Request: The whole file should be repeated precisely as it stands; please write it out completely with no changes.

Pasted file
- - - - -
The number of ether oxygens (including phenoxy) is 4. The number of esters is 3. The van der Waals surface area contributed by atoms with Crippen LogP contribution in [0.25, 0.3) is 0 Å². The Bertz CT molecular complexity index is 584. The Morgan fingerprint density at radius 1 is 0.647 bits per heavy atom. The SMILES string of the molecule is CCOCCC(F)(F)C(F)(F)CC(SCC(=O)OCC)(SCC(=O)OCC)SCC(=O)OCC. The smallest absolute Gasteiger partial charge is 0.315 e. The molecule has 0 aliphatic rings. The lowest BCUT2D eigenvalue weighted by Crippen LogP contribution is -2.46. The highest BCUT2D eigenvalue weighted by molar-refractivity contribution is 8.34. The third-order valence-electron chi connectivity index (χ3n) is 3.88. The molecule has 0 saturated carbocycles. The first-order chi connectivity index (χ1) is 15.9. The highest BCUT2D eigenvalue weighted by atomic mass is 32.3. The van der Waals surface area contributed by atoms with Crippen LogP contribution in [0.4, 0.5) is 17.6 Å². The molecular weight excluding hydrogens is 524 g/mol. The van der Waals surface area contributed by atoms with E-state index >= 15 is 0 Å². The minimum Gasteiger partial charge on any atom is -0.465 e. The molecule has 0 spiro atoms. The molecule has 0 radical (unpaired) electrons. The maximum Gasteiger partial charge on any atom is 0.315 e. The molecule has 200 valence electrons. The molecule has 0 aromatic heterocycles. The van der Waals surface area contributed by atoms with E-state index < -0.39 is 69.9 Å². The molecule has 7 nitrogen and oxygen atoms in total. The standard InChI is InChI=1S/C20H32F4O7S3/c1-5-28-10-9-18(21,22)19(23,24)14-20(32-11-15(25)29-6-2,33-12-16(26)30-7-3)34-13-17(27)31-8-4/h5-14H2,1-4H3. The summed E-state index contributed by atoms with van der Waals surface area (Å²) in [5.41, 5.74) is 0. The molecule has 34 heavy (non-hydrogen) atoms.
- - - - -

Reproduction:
The number of ether oxygens (including phenoxy) is 4. The number of esters is 3. The van der Waals surface area contributed by atoms with Crippen LogP contribution in [0.25, 0.3) is 0 Å². The Bertz CT molecular complexity index is 584. The Morgan fingerprint density at radius 1 is 0.647 bits per heavy atom. The SMILES string of the molecule is CCOCCC(F)(F)C(F)(F)CC(SCC(=O)OCC)(SCC(=O)OCC)SCC(=O)OCC. The smallest absolute Gasteiger partial charge is 0.315 e. The molecule has 0 aliphatic rings. The lowest BCUT2D eigenvalue weighted by Crippen LogP contribution is -2.46. The highest BCUT2D eigenvalue weighted by molar-refractivity contribution is 8.34. The third-order valence-electron chi connectivity index (χ3n) is 3.88. The molecule has 0 saturated carbocycles. The first-order chi connectivity index (χ1) is 15.9. The highest BCUT2D eigenvalue weighted by atomic mass is 32.3. The van der Waals surface area contributed by atoms with Crippen LogP contribution in [0.4, 0.5) is 17.6 Å². The molecular weight excluding hydrogens is 524 g/mol. The van der Waals surface area contributed by atoms with E-state index >= 15 is 0 Å². The minimum Gasteiger partial charge on any atom is -0.465 e. The molecule has 0 spiro atoms. The molecule has 0 radical (unpaired) electrons. The maximum Gasteiger partial charge on any atom is 0.315 e. The molecule has 200 valence electrons. The molecule has 0 aromatic heterocycles. The van der Waals surface area contributed by atoms with E-state index < -0.39 is 69.9 Å². The molecule has 7 nitrogen and oxygen atoms in total. The standard InChI is InChI=1S/C20H32F4O7S3/c1-5-28-10-9-18(21,22)19(23,24)14-20(32-11-15(25)29-6-2,33-12-16(26)30-7-3)34-13-17(27)31-8-4/h5-14H2,1-4H3. The summed E-state index contributed by atoms with van der Waals surface area (Å²) in [5.41, 5.74) is 0. The molecule has 34 heavy (non-hydrogen) atoms.